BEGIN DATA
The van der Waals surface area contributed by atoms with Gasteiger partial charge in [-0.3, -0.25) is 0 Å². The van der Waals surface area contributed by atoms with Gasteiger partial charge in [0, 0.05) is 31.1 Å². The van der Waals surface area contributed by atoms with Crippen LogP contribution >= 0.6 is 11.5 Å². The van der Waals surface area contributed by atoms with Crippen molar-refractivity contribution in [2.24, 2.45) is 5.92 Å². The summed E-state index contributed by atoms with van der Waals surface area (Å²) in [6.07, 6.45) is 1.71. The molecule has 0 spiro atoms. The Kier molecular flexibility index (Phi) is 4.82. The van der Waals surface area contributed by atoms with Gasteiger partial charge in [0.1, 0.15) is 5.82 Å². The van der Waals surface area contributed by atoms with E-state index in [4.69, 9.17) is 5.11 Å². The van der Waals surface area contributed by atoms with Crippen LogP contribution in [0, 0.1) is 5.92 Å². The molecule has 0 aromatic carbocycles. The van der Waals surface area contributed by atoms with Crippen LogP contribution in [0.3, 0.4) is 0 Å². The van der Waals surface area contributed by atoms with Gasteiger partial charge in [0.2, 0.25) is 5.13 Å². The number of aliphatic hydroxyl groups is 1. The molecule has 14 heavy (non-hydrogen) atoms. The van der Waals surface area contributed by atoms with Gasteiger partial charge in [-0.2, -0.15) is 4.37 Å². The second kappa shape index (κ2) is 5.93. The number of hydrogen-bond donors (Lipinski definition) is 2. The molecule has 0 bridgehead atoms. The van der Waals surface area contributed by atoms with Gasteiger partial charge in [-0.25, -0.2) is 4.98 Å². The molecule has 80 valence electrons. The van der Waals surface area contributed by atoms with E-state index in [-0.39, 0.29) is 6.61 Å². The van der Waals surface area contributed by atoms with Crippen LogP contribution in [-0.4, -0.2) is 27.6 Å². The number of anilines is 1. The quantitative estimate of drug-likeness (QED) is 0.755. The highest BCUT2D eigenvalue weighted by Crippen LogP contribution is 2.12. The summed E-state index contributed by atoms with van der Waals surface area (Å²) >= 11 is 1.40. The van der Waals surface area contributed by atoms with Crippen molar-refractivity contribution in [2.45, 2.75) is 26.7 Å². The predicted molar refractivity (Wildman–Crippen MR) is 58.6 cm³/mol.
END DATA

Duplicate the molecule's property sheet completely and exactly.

The van der Waals surface area contributed by atoms with Gasteiger partial charge in [-0.3, -0.25) is 0 Å². The van der Waals surface area contributed by atoms with Gasteiger partial charge in [0, 0.05) is 31.1 Å². The van der Waals surface area contributed by atoms with Crippen LogP contribution >= 0.6 is 11.5 Å². The van der Waals surface area contributed by atoms with Crippen molar-refractivity contribution in [2.24, 2.45) is 5.92 Å². The summed E-state index contributed by atoms with van der Waals surface area (Å²) in [6.07, 6.45) is 1.71. The molecule has 0 spiro atoms. The Kier molecular flexibility index (Phi) is 4.82. The van der Waals surface area contributed by atoms with Gasteiger partial charge in [0.1, 0.15) is 5.82 Å². The van der Waals surface area contributed by atoms with E-state index in [4.69, 9.17) is 5.11 Å². The van der Waals surface area contributed by atoms with Crippen LogP contribution in [0, 0.1) is 5.92 Å². The molecule has 0 aromatic carbocycles. The van der Waals surface area contributed by atoms with Crippen LogP contribution in [0.3, 0.4) is 0 Å². The van der Waals surface area contributed by atoms with Gasteiger partial charge in [0.2, 0.25) is 5.13 Å². The number of aliphatic hydroxyl groups is 1. The molecule has 14 heavy (non-hydrogen) atoms. The van der Waals surface area contributed by atoms with Gasteiger partial charge in [-0.2, -0.15) is 4.37 Å². The second kappa shape index (κ2) is 5.93. The number of hydrogen-bond donors (Lipinski definition) is 2. The molecule has 0 bridgehead atoms. The van der Waals surface area contributed by atoms with Gasteiger partial charge in [-0.25, -0.2) is 4.98 Å². The molecule has 80 valence electrons. The van der Waals surface area contributed by atoms with E-state index in [-0.39, 0.29) is 6.61 Å². The van der Waals surface area contributed by atoms with Crippen LogP contribution in [-0.4, -0.2) is 27.6 Å². The number of anilines is 1. The quantitative estimate of drug-likeness (QED) is 0.755. The highest BCUT2D eigenvalue weighted by Crippen LogP contribution is 2.12. The summed E-state index contributed by atoms with van der Waals surface area (Å²) >= 11 is 1.40. The van der Waals surface area contributed by atoms with Crippen molar-refractivity contribution in [2.45, 2.75) is 26.7 Å². The predicted molar refractivity (Wildman–Crippen MR) is 58.6 cm³/mol.